Citizen Inquiry: Synthesising Science and Inquiry Learning is the first book of its kind to bring together the concepts of citizen science and inquiry-based learning to illustrate the pedagogical advantages of this approach. It shifts the emphasis of scientific investigations from scientists to the general public, by educating learners of all ages to determine their own research agenda and devise their own investigations underpinned by a model of scientific inquiry.
‘Citizen inquiry’ is an original approach to research education that refers to mass participation of the public in joining inquiry-led scientific investigations. Using a range of practical case studies underpinned by the theory of inquiry-based learning, this book has significant implications for teaching and learning through exploration of how new technologies can be used to engage with scientific research. Key features include:
a new perspective on science education and science practice through crowdsourced research
explanation of the benefits of this innovative approach to teaching and learning
a steady shift of emphasis from theory to application for readers to understand thoroughly the current state of research in the field and its applications to practice
examples of practical applications of this approach and recommendations on how successful citizen inquiry applications can be developed.
This edited volume is essential reading for academic researchers and professional educators interested in the potential of online technology in all levels of education, from primary and secondary level through to further education and lifelong learning. It will be ideal reading on any undergraduate or postgraduate course involving research methods in education as well as developments in science education and educational software.
Table of Contents
Introduction - Citizen inquiry: A new approach to inquiry science learning (Christothea Herodotou, Mike Sharples, Eileen Scanlon)
Online citizen science: Participation, motivation, and opportunities for informal learning (Vickie Curtis, Richard Holliman, Ann Jones, Eileen Scanlon)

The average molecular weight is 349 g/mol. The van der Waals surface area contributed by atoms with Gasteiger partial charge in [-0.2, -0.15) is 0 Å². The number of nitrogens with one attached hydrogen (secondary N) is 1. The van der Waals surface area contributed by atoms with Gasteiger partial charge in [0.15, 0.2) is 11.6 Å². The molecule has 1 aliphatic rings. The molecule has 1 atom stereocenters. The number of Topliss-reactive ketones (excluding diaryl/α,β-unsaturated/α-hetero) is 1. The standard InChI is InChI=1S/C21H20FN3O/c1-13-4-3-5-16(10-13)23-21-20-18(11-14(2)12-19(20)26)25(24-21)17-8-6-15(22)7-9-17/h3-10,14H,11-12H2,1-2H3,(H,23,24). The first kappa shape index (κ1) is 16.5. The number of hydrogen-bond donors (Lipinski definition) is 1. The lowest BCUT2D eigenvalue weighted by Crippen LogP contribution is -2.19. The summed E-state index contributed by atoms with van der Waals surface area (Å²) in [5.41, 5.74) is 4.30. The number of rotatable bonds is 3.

From the wisdom of crowds to going viral: The creation and transmission of knowledge in the citizen humanities (Stuart Dunn, Mark Hedges)
Community engagement around poor air quality in London: Citizen inquiry in a citizen science « Mapping for Change » project (Laure Kloetzer, Charlene Jennett, Louise Francis, Muki Haklay)
Exploring embedded assessment to document scientific inquiry skills within citizen science (Karen Peterman, Rachel Becker-Klein, Cathlyn Stylinski, Amy Grack Nelson)
Exploring citizen science and inquiry learning through iSpotnature.org (Janice Ansine, Michael Dodd, David Robinson, Patrick McAndrew)
Geocaching: Inquiry learning with a sense of adventure (Gill Clough)
Towards citizen inquiry: From class-based environmental projects to citizen science (Yurong He, Carol Boston, Jennifer Preece, Anne Bowser, Derek L. Hansen, Jennifer Hammock)
High motivation and relevant scientific competencies through the introduction of citizen science at secondary schools: An assessment using a rubric model (Josep Perelló, Núria Ferran-Ferrer, Salvador Ferré, Toni Pou, Isabelle Bonhoure)
Cultural citizen inquiry: Making space for the ‘everyday’ in language teaching and learning (Koula Charitonos)
Educational backgrounds, project design and inquiry learning in citizen science (Richard Edwards, Diarmuid McDonnell, Ian Simpson, Anna Wilson)
Design processes of a citizen inquiry community (Maria Aristeidou, Eileen Scanlon, Mike Sharples)
About the Editors
Christothea Herodotou is Lecturer in Innovating Pedagogy at the Open University, UK. She is interested in the evaluation of technology for learning and engagement through the use of innovative research methods, including crowdsourcing and learning analytics. She holds funding from the National Science Foundation (USA) and Wellcome Trust (UK) for evaluating online learning in museum-led citizen science projects. She is a Senior Fellow of the Higher Education Academy.
Mike Sharples is Professor of Educational Technology at the Open University, UK and Academic Lead at Futurelearn.com. He was Founding President of the International Association for Mobile Learning and is Associate Editor in Chief of IEEE Transactions on Learning Technologies. He has over 300 published papers on educational technology, mobile learning and inquiry science learning. His projects as principal investigator include nQuire: Young Citizen Inquiry, and Personal Inquiry to support inquiry-based learning of science topics between formal and non-formal settings. He co-edited Orchestrating Enquiry Learning (Routledge, 2012) with Karen Littleton and Eileen Scanlon.
Eileen Scanlon is Regius Professor of Open Education and Associate Director of Research and Innovation in the Institute of Educational Technology at the Open University, UK. Eileen completed her PhD in 1990 studying cognitive models of physics problem solving and has published extensively in the fields of technology-enhanced learning and science communication. She co-edited Orchestrating Inquiry Learning (Routledge, 2012) with Karen Littleton and Mike Sharples.
public engagementmutual learningcitizen scienceco-creationinclusionscientific impactinterdisciplinaritysocial valuemotivation for engagementmethodologyresults sharingunpredictable group dynamicsemotional aspects